Texas lawmakers have taken a significant step towards providing retired teachers with a cost-of-living increase, following years of stagnant payments. The Texas House has given tentative approval to Senate Bill 10, proposed by state Sen. Joan Huffman, R-Houston, which will potentially provide a small increase in monthly retirement checks to thousands of retired teachers. For some, this would be their first cost-of-living adjustment in almost two decades.
The amended version of Senate Bill 10 seeks to provide a 6% increase in monthly checks to retirees who left before 2004, as well as a 4% boost to those who retired between 2004 and 2014, and a 2% increase for those who retired between 2015 and 2021. In addition to this, the bill imagines a $5,000 one-time payment to retirees aged 70 and over. It also stipulates that annual cost-of-living increases should not exceed 2%, dependent on whether the Teacher Retirement System met or exceeded its anticipated investment gains. Moreover, the legislation raises the proportion of active teachers’ paychecks that feed into the pensions fund from 8% to 9%, with the state contributing an equal amount.
However, to fund the cost-of-living increases, Texas voters must first approve a constitutional amendment that permits the state to transfer $1.9 billion from general funds to the Teacher Retirement System. The referendum on this issue is planned for 7 November later this year.
While the House appears to have moved forward with adjustments for retired teachers, the Senate version of the bill is planning a $7,500 one-time payment to retirees aged 75 and up. Additionally, the Senate bill expects a 4% boost in checks for teachers who’ve been retired for over ten years, as well as a 2% increase for those who ceased employment between late 2013 and prior to the end of 2021.
State Rep. John Bryant, D-Dallas, suggested adjusting the bill to provide increased cost-of-living payments to better suit retired teachers’ requirements. This proposal was not approved, and with regards to his amendment’s failure, Bryant stated that the “moral obligation” was with Texas lawmakers to provide better support for retired educators.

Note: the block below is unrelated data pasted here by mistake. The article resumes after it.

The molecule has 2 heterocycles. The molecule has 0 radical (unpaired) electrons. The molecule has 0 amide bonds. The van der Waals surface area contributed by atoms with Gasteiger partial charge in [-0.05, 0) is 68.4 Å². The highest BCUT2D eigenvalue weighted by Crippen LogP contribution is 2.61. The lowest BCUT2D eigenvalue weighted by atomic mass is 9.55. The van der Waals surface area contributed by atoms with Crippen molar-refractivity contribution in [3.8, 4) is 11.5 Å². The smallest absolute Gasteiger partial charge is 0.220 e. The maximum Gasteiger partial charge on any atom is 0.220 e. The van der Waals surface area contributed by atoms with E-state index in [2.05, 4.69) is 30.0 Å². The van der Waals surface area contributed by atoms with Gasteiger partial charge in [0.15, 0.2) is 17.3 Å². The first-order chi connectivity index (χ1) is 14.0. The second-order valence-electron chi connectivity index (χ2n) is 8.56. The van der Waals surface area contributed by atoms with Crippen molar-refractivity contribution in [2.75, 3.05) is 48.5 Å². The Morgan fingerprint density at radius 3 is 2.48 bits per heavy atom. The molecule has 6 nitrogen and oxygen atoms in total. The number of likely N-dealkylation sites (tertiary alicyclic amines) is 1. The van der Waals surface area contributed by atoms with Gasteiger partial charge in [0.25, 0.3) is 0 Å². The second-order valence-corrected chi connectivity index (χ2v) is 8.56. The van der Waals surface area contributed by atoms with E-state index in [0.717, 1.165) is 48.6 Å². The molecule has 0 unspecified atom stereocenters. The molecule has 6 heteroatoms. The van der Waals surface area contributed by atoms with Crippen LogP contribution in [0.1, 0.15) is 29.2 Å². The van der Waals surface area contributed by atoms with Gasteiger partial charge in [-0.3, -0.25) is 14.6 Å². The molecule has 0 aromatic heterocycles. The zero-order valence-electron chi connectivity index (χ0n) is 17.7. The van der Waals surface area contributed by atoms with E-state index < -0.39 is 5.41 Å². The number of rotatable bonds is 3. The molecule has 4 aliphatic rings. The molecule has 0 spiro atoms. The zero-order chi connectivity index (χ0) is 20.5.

In the years leading up to the proposal for increased payments, teachers who retired post-August 2004 have not seen a salary increase, receiving an approximate payment of $1,800 per month. Lawmakers have allocated one-time payments, known as the “13th check,” in the past two legislative sessions.
According to a report by the Texas American Federation of Teachers, the average monthly payment for Texas’s retired teachers is estimated to be around $2,174. For retirees qualifying for the 6% increase, their monthly income will potentially rise to around $2,300.
Monty Exter, a lobbyist from the Association of Texas Professional Educators, described the legislation as a significant step for retirees. However, Nicole Hill, the Texas American Federation of Teachers’ communications director, suggests that while the bill’s progress is welcome, it is “essentially crumbs” and does not go far enough.
Furthermore, the Association of Texas Professional Educators has financially supported The Texas Tribune, a nonprofit and nonpartisan news organization that is partly funded by donations from members, foundations, and corporate sponsors. These financial supporters do not influence the Tribune’s journalism.